Tray-Baked Lamb Chops

1 cup olive oil
juice of 2 lemons
2 cloves garlic, minced
1 tbsp chopped fresh rosemary
salt & freshly ground black pepper
2 lamp chops (shoulder or leg chops work well) (I used 3 chops, as there were 3 of us eating)
4 medium carrots, sliced lengthwise
3 medium parsnips, sliced lengthwise

Whisk together the olive oil, lemon juice, garlic, rosemary, and salt and pepper to taste in a shallow bowl. Place the chops in the bowl and massage with the oil mixture. Cover the bowl with a plate and leave in the refrigerator overnight.
Preheat the oven to 400F.
Put the chops with the marinade on a large baking sheet and add the carrots and parsnips, coating the vegetables with the marinade. Put in the oven and bake for 45 minutes.
Serves 2.


Tuesday, November 3, 2009

One of my Contributions

I've been doing lots of reading over the last couple of years about organics and environmentally-friendly, sustainable lifestyles. I think that we, as in the general human race, are doing a great disservice to the planet we call home.

We pollute the soil with loads of chemicals, just so we can get that "perfect" tomato (that looks nice but has next to no taste). We pollute the air with fossil-fuel burning power plants so we can run the electronics that make our lives so much "easier".We pollute the waters with garbage and oil.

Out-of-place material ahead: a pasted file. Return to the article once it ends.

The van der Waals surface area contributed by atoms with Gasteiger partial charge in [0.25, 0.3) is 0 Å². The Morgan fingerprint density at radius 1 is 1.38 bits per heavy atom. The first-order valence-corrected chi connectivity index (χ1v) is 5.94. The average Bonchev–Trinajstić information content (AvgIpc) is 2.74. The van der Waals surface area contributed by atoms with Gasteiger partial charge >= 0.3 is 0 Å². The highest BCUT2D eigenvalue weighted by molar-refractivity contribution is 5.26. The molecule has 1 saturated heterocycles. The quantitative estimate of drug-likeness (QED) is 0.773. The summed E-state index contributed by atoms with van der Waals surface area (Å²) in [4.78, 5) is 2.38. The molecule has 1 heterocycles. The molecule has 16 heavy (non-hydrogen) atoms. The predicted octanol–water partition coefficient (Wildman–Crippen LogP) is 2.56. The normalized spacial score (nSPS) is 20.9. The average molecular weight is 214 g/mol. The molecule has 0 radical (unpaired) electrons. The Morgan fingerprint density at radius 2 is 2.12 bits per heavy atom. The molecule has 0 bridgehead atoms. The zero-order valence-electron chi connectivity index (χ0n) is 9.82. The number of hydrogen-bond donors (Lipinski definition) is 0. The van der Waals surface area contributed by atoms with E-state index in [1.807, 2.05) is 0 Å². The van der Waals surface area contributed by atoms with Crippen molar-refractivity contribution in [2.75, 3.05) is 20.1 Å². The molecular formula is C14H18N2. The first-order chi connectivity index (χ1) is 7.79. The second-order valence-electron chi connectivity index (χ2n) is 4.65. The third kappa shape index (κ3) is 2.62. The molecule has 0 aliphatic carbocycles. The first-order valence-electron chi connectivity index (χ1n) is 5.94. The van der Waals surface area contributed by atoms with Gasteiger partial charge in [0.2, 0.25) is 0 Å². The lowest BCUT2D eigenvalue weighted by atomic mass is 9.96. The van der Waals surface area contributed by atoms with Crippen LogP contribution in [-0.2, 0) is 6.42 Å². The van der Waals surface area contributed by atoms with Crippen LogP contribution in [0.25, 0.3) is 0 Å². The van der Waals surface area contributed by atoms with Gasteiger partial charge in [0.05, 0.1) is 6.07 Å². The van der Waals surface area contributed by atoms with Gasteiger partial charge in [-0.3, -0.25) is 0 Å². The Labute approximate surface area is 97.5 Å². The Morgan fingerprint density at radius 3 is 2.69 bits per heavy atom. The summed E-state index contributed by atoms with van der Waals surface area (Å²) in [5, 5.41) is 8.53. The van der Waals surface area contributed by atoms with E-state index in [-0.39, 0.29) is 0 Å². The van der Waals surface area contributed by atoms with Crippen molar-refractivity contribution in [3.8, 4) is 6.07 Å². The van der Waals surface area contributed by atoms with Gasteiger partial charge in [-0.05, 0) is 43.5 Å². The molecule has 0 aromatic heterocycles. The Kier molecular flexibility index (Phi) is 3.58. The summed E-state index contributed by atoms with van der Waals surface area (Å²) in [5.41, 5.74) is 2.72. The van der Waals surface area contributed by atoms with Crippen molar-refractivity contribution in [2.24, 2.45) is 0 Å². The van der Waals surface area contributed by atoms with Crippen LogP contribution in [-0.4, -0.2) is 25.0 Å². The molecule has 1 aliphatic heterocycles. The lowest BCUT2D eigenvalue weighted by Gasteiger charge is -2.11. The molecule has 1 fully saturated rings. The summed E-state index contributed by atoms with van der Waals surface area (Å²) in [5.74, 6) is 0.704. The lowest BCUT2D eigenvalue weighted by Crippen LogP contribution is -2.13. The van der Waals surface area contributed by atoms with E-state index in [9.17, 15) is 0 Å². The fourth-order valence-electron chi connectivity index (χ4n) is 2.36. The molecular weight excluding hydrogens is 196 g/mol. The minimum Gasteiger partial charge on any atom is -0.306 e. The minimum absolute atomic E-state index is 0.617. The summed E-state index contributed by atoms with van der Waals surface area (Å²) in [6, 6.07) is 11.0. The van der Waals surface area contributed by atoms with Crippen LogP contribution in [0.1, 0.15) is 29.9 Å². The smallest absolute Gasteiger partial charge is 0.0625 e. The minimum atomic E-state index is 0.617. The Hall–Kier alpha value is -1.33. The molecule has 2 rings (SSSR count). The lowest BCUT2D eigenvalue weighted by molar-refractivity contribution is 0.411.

I want to do as much as I can to help stop this. Once in a while I slip up and throw something in the garbage that could be recycled, or fall asleep with the tv on, but I make a conscious effort to keep my carbon footprint to a minimum.

One new way to help is by formulating a line of soaps made with organic oils. I'm in the process of doing this now :) I will hopefully be introducing a line of organic soaps in the new year. All of the vegetable oils I'll be using are certified organic - canola, coconut, flax, hemp, shea butter, and sunflower. Most of the essential oils I'll be using are certified organic, with a few that are organically grown and processed, but not certified. I do this not because I think it's better for the skin - let's face it, soap is a rinse off product and it doesn't stay on your skin long enough for any residual chemicals that may be present in a non-organic ingredient to be of concern. I do this for the planet - by using certified organic ingredients, I know that there have been no chemical fertilizers or pesticides used in the growing or processing. By taking this step to help the planet, I'm also helping future generations who will be relying on Earth for food, clothing and shelter.